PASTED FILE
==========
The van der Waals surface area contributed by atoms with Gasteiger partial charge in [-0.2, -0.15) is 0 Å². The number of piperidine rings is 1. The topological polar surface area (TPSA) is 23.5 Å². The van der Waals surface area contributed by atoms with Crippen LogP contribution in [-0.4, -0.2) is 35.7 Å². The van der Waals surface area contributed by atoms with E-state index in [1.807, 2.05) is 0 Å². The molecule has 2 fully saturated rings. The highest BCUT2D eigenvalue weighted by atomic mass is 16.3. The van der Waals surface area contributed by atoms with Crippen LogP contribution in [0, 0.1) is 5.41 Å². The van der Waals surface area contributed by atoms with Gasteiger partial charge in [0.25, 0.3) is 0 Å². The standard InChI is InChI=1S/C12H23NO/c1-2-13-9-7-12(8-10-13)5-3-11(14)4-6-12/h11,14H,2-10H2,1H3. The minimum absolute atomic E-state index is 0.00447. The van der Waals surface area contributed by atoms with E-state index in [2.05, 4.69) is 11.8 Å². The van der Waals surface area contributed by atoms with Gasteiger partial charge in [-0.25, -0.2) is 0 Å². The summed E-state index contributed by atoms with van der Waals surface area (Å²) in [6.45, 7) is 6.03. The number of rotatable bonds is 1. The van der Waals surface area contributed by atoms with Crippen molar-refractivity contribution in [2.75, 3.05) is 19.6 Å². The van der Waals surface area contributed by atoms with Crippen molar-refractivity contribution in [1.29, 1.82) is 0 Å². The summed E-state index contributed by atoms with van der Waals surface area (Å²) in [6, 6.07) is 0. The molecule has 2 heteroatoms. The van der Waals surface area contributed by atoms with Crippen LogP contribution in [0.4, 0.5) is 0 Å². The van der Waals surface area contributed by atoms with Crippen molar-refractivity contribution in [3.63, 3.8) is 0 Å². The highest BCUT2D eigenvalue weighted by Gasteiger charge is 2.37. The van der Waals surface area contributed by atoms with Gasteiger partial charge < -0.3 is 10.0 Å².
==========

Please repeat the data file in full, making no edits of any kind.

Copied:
The van der Waals surface area contributed by atoms with Gasteiger partial charge in [-0.2, -0.15) is 0 Å². The number of piperidine rings is 1. The topological polar surface area (TPSA) is 23.5 Å². The van der Waals surface area contributed by atoms with Crippen LogP contribution in [-0.4, -0.2) is 35.7 Å². The van der Waals surface area contributed by atoms with E-state index in [1.807, 2.05) is 0 Å². The molecule has 2 fully saturated rings. The highest BCUT2D eigenvalue weighted by atomic mass is 16.3. The van der Waals surface area contributed by atoms with Crippen LogP contribution in [0, 0.1) is 5.41 Å². The van der Waals surface area contributed by atoms with Gasteiger partial charge in [0.25, 0.3) is 0 Å². The standard InChI is InChI=1S/C12H23NO/c1-2-13-9-7-12(8-10-13)5-3-11(14)4-6-12/h11,14H,2-10H2,1H3. The minimum absolute atomic E-state index is 0.00447. The van der Waals surface area contributed by atoms with E-state index in [2.05, 4.69) is 11.8 Å². The van der Waals surface area contributed by atoms with Gasteiger partial charge in [-0.25, -0.2) is 0 Å². The summed E-state index contributed by atoms with van der Waals surface area (Å²) in [6.45, 7) is 6.03. The number of rotatable bonds is 1. The van der Waals surface area contributed by atoms with Crippen molar-refractivity contribution in [2.75, 3.05) is 19.6 Å². The van der Waals surface area contributed by atoms with Crippen molar-refractivity contribution in [1.29, 1.82) is 0 Å². The summed E-state index contributed by atoms with van der Waals surface area (Å²) in [6, 6.07) is 0. The molecule has 2 heteroatoms. The van der Waals surface area contributed by atoms with Crippen LogP contribution in [0.4, 0.5) is 0 Å². The van der Waals surface area contributed by atoms with Crippen molar-refractivity contribution in [3.63, 3.8) is 0 Å². The highest BCUT2D eigenvalue weighted by Gasteiger charge is 2.37. The van der Waals surface area contributed by atoms with Gasteiger partial charge < -0.3 is 10.0 Å².